Book Review: Demon of the Waters

If you read my post over at Mad Genius this morning, you’ll note that I finished my in-paper nightstand book last night. I’ve been working on it for an embarassingly long time, since I usually read ebooks before bed. This one has been my soaky-bath book. 

Demon of the Waters is the ‘true story of the mutiny on the whaleship Globe’ which was evidently the basis for Moby Dick, and a well-known saga. Only I hadn’t heard of it prior to picking this book up. I’d gotten it while I was reading for research on Tanager’s Fledglings, as I was reading accounts of trade, travel, and exploration both on the seas and in the Far West. The ebook is in KU and relatively inexpensive, so I thought I’d write it up here for my readers.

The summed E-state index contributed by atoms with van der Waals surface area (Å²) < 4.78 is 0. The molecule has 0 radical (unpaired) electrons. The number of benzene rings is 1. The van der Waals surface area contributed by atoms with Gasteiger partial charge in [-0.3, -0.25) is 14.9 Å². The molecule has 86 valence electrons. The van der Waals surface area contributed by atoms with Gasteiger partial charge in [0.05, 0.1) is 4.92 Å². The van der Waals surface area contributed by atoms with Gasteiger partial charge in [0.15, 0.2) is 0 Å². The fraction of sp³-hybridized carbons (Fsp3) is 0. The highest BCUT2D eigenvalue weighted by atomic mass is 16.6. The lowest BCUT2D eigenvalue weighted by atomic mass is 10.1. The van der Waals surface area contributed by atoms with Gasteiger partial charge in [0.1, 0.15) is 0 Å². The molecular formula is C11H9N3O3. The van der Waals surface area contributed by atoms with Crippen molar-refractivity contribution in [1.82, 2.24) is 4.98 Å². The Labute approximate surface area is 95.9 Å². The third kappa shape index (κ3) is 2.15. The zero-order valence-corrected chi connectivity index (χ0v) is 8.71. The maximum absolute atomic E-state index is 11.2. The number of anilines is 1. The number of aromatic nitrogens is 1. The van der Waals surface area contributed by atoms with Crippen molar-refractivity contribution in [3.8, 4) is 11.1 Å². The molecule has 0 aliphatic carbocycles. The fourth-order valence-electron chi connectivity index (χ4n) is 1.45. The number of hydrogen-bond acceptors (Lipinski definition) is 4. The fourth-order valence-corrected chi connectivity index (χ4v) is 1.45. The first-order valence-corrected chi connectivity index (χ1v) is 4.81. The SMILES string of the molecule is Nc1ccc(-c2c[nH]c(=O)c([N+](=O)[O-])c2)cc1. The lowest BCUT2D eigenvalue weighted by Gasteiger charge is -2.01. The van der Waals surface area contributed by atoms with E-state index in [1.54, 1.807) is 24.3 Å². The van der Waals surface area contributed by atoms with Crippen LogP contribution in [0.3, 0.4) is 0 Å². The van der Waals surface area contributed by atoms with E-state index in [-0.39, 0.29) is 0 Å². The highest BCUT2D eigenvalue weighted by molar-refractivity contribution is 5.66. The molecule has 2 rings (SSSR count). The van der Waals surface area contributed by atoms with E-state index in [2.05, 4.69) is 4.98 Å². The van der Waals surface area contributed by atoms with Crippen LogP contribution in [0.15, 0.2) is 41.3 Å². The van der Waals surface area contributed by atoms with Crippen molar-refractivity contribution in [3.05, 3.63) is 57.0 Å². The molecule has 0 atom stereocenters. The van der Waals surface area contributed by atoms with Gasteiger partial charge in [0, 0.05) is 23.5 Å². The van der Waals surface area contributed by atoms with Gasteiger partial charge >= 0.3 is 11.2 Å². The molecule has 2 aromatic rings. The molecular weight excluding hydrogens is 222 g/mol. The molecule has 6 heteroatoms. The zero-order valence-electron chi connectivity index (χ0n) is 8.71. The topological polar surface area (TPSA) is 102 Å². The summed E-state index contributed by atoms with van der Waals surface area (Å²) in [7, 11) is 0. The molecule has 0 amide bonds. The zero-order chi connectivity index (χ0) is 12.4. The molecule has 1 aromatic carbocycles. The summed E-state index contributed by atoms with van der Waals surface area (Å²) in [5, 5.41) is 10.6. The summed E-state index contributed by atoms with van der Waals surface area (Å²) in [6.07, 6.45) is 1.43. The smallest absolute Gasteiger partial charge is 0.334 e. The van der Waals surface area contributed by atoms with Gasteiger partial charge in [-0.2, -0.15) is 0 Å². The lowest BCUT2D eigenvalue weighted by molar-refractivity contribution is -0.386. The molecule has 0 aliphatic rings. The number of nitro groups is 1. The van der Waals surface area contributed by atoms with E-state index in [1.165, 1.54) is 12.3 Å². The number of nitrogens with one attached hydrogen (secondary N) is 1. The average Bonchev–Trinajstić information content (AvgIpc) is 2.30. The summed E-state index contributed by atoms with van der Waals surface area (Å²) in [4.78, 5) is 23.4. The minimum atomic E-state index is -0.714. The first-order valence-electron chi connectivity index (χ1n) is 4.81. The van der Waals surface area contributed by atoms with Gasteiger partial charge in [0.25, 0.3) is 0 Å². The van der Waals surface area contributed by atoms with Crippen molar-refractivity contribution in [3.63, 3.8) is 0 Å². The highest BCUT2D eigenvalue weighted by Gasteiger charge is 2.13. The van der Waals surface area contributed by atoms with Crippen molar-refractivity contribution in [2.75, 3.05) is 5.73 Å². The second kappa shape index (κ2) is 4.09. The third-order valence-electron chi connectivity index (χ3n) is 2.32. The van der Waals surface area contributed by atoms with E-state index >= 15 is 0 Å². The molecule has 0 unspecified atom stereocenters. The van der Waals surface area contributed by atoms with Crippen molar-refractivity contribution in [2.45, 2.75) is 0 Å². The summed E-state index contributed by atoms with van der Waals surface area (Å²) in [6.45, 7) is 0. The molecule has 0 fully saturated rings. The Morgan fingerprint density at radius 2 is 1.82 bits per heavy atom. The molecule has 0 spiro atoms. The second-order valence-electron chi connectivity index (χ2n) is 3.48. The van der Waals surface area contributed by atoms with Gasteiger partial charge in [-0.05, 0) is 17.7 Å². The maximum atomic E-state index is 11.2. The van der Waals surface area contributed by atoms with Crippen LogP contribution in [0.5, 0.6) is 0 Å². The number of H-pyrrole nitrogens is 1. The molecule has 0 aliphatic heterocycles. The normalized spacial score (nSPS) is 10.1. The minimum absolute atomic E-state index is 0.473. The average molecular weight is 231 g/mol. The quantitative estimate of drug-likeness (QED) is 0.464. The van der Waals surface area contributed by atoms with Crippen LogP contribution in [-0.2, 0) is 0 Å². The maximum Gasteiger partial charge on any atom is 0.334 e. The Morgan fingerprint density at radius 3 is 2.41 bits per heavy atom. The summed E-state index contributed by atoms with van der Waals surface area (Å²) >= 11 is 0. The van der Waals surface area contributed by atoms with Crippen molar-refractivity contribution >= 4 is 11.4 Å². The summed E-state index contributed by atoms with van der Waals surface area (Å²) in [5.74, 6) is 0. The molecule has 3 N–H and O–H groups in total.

I’m glad I did grab it and read it, though, it was well worth my time. I’m not sad it took me so long to finish, the episodic nature of the book lent itself well to putting down, and picking back up again even weeks later. Even if you aren’t interested in whaling, which you should be, as it was a big part of the early American economy, the humans in the tale are fascinating.

The author’s premise is that he was able to find a previously-unknown journal of one of the characters in this global saga. There is everything in this book, from mutiny, discontent, greed and murder, to love and redemption. Although a bit dry in spots, when he gets into great, great detail about ship’s rigging, I enjoyed it.



2 responses to “Book Review: Demon of the Waters”

  1. Those were truly iron men and wooden ships, but even then, there was a hard line that sometimes got crossed. This was one of those times…

    1. It’s a profoundly disturbing tale in parts. Life being short and hard I understand, but the mass murders were nasty.